DEAR ABBY: I am a 45-year-old divorced mother of three. "Jeff," the man I am seeing, is kind, patient, understanding and generous. He is a gentleman. There isn't anything I want or wish for that he does not get for me. Jeff sends me flowers several times a month. He loves my children dearly. I could not ask for a more perfect man.
The problem is: HE'S STILL MARRIED. Jeff and his wife have been separated for 10 years. He refuses to see a lawyer, even for consultation, because he says he can't afford a divorce. He's convinced his wife will take "everything." How can he be certain if he doesn't talk to someone?
I love Jeff with all my heart, but quite frankly, I am tired of waiting. I want to be his wife. I know Jeff loves me with all his heart, mind, body and soul -- but maybe not enough to get married.
Abby, how much longer do I wait? -- EVERYTHING EXCEPT THE RING
DEAR EVERYTHING: The gentleman you are seeing may love you with his heart, mind, body and soul -- but he loves his current economic status more.
Ask yourself: Can I live like this indefinitely, or should I push for a commitment with the risk of "losing" him? Only YOU can answer that.
DEAR ABBY: I work in an office where people often bring food: doughnuts, casseroles, birthday cake, etc., for special events. On these occasions, "Cora" will fill an extra plate with food and say, "I'm taking this home for 'Susie"' (her 5-year-old daughter).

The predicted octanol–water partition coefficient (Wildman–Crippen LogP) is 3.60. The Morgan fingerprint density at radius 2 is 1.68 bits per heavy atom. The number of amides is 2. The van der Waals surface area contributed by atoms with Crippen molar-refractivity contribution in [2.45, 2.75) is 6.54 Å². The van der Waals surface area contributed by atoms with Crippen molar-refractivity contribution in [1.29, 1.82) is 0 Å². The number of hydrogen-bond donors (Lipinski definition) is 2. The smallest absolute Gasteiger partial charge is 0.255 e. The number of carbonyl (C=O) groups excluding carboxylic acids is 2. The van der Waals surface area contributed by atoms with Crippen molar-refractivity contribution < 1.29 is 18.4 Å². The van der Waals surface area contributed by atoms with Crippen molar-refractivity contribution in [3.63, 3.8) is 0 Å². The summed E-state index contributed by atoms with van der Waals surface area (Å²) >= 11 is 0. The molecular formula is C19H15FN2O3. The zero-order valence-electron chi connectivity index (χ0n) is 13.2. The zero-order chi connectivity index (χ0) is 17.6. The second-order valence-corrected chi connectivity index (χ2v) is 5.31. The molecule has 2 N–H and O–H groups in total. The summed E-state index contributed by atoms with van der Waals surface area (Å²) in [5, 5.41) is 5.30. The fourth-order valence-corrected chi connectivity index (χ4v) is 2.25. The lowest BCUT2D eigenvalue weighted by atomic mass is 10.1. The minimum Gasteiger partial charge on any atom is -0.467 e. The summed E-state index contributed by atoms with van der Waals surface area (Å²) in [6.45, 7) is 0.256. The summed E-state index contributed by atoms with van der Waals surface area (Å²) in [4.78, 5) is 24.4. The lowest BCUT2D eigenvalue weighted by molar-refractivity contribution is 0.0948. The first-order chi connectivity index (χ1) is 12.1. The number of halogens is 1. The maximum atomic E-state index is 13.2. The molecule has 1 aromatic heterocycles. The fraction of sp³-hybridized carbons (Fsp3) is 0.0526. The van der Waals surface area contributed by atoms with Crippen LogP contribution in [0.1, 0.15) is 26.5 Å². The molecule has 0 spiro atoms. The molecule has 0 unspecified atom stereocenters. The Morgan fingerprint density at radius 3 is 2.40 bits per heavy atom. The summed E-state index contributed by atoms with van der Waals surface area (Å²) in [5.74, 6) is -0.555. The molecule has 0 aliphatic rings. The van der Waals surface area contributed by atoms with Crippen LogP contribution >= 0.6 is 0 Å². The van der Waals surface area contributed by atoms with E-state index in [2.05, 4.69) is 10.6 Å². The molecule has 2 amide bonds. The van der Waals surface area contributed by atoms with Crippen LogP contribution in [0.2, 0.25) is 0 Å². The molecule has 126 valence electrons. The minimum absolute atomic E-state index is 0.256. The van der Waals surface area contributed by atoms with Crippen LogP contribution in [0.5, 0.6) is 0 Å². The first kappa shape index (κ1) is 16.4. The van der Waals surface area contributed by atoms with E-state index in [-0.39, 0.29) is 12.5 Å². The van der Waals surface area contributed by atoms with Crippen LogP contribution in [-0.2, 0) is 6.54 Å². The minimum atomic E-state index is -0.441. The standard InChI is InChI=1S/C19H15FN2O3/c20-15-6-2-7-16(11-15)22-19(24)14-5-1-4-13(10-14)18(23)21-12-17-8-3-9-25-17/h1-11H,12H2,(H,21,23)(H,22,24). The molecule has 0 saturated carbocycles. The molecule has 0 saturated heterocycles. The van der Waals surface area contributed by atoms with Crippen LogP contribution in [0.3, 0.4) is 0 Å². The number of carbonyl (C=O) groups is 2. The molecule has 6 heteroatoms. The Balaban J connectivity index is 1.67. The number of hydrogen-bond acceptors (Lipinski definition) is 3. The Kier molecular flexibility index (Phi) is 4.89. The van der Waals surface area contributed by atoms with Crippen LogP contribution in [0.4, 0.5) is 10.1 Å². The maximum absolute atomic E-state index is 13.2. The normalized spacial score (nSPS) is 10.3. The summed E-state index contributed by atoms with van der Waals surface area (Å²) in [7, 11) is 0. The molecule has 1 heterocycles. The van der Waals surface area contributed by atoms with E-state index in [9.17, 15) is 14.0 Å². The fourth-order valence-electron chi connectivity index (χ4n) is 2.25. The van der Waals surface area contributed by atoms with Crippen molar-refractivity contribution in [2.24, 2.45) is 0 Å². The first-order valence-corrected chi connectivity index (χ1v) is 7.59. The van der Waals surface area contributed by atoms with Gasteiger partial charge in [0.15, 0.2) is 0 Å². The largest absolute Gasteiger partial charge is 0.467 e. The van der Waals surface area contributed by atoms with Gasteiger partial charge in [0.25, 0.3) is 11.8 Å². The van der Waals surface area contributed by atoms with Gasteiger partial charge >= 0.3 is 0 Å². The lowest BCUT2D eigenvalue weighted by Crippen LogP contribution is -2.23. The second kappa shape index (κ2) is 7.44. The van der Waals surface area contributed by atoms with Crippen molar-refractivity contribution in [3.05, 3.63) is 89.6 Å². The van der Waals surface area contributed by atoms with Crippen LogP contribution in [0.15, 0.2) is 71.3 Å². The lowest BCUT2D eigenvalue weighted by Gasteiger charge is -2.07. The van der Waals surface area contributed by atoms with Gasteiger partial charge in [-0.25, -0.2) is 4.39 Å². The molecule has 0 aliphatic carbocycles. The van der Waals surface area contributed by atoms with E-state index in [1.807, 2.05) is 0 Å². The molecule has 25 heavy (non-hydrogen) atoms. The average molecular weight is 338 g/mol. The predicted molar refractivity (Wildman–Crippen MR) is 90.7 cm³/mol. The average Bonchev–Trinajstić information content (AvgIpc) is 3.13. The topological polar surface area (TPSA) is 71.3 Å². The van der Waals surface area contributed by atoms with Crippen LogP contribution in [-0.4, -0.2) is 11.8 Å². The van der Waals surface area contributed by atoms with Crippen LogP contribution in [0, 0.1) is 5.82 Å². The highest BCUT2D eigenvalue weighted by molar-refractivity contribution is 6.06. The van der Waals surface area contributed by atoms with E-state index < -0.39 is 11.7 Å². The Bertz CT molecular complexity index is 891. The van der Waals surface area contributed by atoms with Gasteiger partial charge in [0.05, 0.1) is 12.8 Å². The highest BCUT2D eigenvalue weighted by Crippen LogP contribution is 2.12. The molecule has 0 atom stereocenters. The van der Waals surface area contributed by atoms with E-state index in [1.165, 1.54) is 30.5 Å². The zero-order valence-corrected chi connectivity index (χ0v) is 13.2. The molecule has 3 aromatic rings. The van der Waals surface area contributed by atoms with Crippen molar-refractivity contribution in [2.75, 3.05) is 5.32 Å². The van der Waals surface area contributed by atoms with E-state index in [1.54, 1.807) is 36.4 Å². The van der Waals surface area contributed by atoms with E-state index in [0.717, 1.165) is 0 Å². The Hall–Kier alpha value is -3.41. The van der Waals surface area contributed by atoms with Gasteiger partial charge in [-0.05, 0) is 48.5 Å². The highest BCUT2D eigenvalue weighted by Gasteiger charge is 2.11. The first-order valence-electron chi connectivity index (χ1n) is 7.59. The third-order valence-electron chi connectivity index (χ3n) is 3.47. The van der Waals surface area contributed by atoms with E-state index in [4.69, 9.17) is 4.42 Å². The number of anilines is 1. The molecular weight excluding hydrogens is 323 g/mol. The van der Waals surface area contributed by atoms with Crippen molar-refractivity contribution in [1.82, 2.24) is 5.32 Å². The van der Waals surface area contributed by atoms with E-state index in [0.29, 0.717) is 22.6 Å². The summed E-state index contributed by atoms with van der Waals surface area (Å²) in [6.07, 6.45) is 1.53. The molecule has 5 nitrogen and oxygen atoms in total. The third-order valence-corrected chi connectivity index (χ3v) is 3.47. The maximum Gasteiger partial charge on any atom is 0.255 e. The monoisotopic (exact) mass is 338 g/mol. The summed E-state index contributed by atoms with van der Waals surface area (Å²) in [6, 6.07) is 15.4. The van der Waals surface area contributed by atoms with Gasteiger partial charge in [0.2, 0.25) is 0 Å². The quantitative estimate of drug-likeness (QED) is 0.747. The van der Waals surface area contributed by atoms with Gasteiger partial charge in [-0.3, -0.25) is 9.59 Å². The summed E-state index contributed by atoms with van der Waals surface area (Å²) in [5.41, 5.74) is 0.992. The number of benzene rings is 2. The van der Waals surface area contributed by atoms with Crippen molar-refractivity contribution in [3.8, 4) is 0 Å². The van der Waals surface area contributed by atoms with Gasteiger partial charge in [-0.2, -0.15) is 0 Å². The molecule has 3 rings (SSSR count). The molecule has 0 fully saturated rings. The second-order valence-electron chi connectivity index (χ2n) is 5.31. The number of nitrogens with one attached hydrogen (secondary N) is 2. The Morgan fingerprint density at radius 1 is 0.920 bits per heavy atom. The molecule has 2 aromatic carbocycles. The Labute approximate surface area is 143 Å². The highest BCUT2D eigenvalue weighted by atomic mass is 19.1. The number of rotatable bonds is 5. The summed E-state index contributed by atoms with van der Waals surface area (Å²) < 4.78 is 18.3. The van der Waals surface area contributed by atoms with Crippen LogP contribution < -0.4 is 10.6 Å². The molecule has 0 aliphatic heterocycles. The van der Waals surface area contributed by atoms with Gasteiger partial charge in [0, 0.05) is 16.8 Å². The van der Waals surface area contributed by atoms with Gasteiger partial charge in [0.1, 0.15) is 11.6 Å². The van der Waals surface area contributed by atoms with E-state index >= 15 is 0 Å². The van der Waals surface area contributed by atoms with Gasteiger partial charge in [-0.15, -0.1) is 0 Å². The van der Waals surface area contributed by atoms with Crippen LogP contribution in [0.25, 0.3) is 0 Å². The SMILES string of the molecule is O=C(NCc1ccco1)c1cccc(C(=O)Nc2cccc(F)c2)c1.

I wouldn't mind if Cora couldn't afford to feed Susie. But that isn't the case. Cora owns her own home, has a nice car, and frequents restaurants several times a week.
I think Cora is rude. I often want to say to her, "I didn't know Susie worked here," hoping it will stop her from pilfering our food for her child. Can you think of anything we can say to her to get the point across that what she is doing is wrong? -- NO FREE LUNCH IN OHIO
DEAR NO FREE LUNCH: Oh, come on! How much can a 5-year-old consume? I'm sure it makes the child happy to feel remembered. In the interest of office morale, refrain from criticizing and being so possessive about the leftovers.
DEAR ABBY: I write this as a warning to older people about lending their credit cards to a new friend or neighbor. Normally, it's done because the older person can't pick up his or her own prescription or run an errand, so he or she gives a credit card to the new acquaintance.
My friend's mother gave her credit card to a woman who, in one afternoon, ran up more than $10,000 in charges and then took off. The police can do nothing about it because the "kind person" had written permission to use the card. The poor trusting victim had to declare bankruptcy because she could not pay off the debt on her small pension.
Abby, please warn your readers never to blindly trust a person they do not know well. -- WANTS TO HELP IN HEMET, CALIF.
DEAR WANTS TO HELP: What a horror story! The lesson here is that people who blindly trust get robbed blind. A safer way to handle such a situation would be for the credit card owner to call the pharmacy (or store) and give the card number when the item is being picked up.
Dear Abby is written by Pauline Phillips and daughter Jeanne Phillips.
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